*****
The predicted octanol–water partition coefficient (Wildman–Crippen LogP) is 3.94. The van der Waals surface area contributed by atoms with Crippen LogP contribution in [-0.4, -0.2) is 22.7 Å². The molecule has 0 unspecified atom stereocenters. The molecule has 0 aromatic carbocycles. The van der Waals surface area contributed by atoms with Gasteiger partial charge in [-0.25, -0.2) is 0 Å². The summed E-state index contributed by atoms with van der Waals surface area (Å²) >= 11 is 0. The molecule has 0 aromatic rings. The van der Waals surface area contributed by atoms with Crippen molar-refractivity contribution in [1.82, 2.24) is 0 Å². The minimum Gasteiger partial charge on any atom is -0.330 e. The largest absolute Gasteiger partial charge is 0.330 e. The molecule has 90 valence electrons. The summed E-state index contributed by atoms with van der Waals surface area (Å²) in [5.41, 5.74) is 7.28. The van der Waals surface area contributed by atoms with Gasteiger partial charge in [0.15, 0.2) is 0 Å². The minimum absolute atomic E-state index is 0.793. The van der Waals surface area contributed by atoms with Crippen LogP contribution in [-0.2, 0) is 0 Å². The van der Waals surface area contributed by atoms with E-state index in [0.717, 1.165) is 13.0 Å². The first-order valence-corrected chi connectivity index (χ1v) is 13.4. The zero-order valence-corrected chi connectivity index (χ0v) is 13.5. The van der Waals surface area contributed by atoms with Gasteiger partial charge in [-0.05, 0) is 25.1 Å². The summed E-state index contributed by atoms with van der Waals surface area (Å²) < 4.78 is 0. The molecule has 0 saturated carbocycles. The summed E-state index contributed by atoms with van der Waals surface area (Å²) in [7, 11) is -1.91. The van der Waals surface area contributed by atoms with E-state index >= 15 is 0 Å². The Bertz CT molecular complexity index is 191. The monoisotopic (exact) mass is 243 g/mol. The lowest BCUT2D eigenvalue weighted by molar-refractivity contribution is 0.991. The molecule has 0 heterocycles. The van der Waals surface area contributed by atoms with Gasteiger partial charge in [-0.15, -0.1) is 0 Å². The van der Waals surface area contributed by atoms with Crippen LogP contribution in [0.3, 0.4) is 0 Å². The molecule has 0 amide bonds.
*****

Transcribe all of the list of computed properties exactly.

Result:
The predicted octanol–water partition coefficient (Wildman–Crippen LogP) is 3.94. The van der Waals surface area contributed by atoms with Crippen LogP contribution in [-0.4, -0.2) is 22.7 Å². The molecule has 0 unspecified atom stereocenters. The molecule has 0 aromatic carbocycles. The van der Waals surface area contributed by atoms with Gasteiger partial charge in [-0.25, -0.2) is 0 Å². The summed E-state index contributed by atoms with van der Waals surface area (Å²) >= 11 is 0. The molecule has 0 aromatic rings. The van der Waals surface area contributed by atoms with Crippen molar-refractivity contribution in [1.82, 2.24) is 0 Å². The minimum Gasteiger partial charge on any atom is -0.330 e. The largest absolute Gasteiger partial charge is 0.330 e. The molecule has 90 valence electrons. The summed E-state index contributed by atoms with van der Waals surface area (Å²) in [5.41, 5.74) is 7.28. The van der Waals surface area contributed by atoms with Gasteiger partial charge in [0.15, 0.2) is 0 Å². The minimum absolute atomic E-state index is 0.793. The van der Waals surface area contributed by atoms with Crippen LogP contribution in [-0.2, 0) is 0 Å². The van der Waals surface area contributed by atoms with E-state index in [0.717, 1.165) is 13.0 Å². The first-order valence-corrected chi connectivity index (χ1v) is 13.4. The zero-order valence-corrected chi connectivity index (χ0v) is 13.5. The van der Waals surface area contributed by atoms with Gasteiger partial charge in [-0.05, 0) is 25.1 Å². The summed E-state index contributed by atoms with van der Waals surface area (Å²) < 4.78 is 0. The molecule has 0 saturated carbocycles. The summed E-state index contributed by atoms with van der Waals surface area (Å²) in [7, 11) is -1.91. The van der Waals surface area contributed by atoms with E-state index >= 15 is 0 Å². The Bertz CT molecular complexity index is 191. The monoisotopic (exact) mass is 243 g/mol. The lowest BCUT2D eigenvalue weighted by molar-refractivity contribution is 0.991. The molecule has 0 heterocycles. The van der Waals surface area contributed by atoms with Gasteiger partial charge in [-0.15, -0.1) is 0 Å². The van der Waals surface area contributed by atoms with Crippen LogP contribution in [0.3, 0.4) is 0 Å². The molecule has 0 amide bonds.